Poor Margaret is delivered up to the power of evil; the infernal spirit lets loose all his malaice upon her; and renders her culpable, without depriving her of that rectitude of heart which can find repose only in virtue. A dexterous villain takes care not wholly to pervert those honest people whom he designs to govern; for his ascendancy over them depends upon the alternate agitations of crime and remorse. Faustus, by the assistance of Mephistopheles, seduces this young girl, who is remarkably simple both in mind and soul. She is pious, though culpable; and when alone with Faustus, asks him whether he has any religion. “My child,” says he, “you know I love you. I would give my blood, and my life for you; I would disturb the faith of no one. Is not this all that you can desire?”
Margaret: “No, it is necessary to believe.”
Faustus: “Is it necessary?”
Margaret: “Ah! that I had any influence over you! you do not sufficiently reverence the holy sacraments.”
Faustus: “I do reverence them.”
Margaret: “But without ever drawing near them, it is long since you have confessed yourself, long since you have been at mass: do you believe in God?”
Faustus: “My dear friend, who dares to say, I believe in God? If you propose this question to priests and sages, they will answer as if they intended to mock him who questions them.”
Margaret: “So, then, you believe nothing.”
Faustus: “Do not construe my words so ill, charming creature! Who can name the Deity and say, I comprehend him? Who can feel, and not believe in him? Does not that which supports the universe embrace thee, me, and universal nature? Does not Heaven descend to form a canopy over our heads? Is not the earth immovable under our feet? Do not the eternal stars, from their spheres on high, look down upon us with love? Are not thine eyes reflected in mine, melting with tenderness? Does not an eternal mystery, visible and invisible, attract my heart to thine? Let they soul be filled with this mystery, and when you experience the supreme happiness of feeling, call that happiness thy heart, love, God; it is all the same. Feeling is all in all, names are but an empty sound, a vain smoke, that darkens the splendour of Heaven.”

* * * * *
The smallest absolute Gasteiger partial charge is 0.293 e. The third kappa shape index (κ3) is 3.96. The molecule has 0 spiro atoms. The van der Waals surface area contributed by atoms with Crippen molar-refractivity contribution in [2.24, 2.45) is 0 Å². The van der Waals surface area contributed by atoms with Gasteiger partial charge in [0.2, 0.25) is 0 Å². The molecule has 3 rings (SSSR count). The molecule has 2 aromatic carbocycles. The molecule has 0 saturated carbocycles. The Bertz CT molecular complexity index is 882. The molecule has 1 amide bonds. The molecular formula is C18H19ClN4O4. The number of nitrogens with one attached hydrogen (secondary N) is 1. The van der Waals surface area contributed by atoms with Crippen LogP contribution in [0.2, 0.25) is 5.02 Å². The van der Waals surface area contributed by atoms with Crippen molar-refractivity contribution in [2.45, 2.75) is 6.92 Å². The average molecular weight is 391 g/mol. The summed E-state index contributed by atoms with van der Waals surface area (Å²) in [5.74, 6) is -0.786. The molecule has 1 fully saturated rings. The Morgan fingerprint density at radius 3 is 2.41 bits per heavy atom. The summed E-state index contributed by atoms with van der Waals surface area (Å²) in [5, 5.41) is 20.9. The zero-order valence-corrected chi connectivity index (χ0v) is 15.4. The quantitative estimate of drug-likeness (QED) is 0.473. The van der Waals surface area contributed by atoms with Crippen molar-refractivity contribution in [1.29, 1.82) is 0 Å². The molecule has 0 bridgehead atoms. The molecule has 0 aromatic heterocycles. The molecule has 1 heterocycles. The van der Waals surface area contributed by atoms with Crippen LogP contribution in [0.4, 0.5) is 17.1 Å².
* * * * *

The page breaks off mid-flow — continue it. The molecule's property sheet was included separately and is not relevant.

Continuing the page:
This morsel of inspired eloquence would not suit the character o f Faustus, if at this moment he were not better, because he loves; and if the intention of the author had not doubtless been to shew the necessity of a firm and positive belief, since even those whom Nature has created good and kind, are not the less capable of the most fatal aberrations when this support is wanting to them.
Faustus grows tired of the love of Margaret, as of all the enjoyments of life; nothing is finer, in the original, than the verse in which he expresses at once the enthusiasm of science and the satiety of happiness.
Faustus: “Sublime spirit! Thou hast granted me all that I have asked of thee. It is not in vain that thou hast turned towards me thy countenance encircled with flames; thou has given me magical nature for my empire; thou hast given me strength to feel and enjoy it. Thou hast given me not coldly to admire, but inwardly to be acquainted with; thou hast given me to penetrate into the bosom of the universe as into that of a friend; thou hast brought before me the varied assembly of living things, and hast taught me to know my breathen in the inhabitants of the woods, the air, and the waters.
When the tempest howls in the forest, when it uproots and subverts the gigantic pines, and makes the mountain re-echo to their fall, thou guidest me into a safe asylum, and thou revealest to me the secret wonders of my own heart. When the calm moon silently ascends the sky, the silvered shades of ancient times glide before my eyes over the rocks and in the woods, and seem to soften for me the severe pleasure of meditation.
But, alas! I feel it, man can attain perfection in nothing; by the side of those delights which bring me near to the gods, I am doomed to support that cold, that indifferent, that haughty companion, who humbles me in my own eyes, and by a word reduces to nothing, all the gifts that thou has bestowed upon me. He kindles in my bosom an untameable fire that urges me to the pursuit of beauty; I pass, in delirium, from desire to enjoyment; but in the very bosom of happiness a vague sensation of satiety causes me to regret the restlessness of desire.”
To be continued…
Scenes from Faust by Moritz Retzsch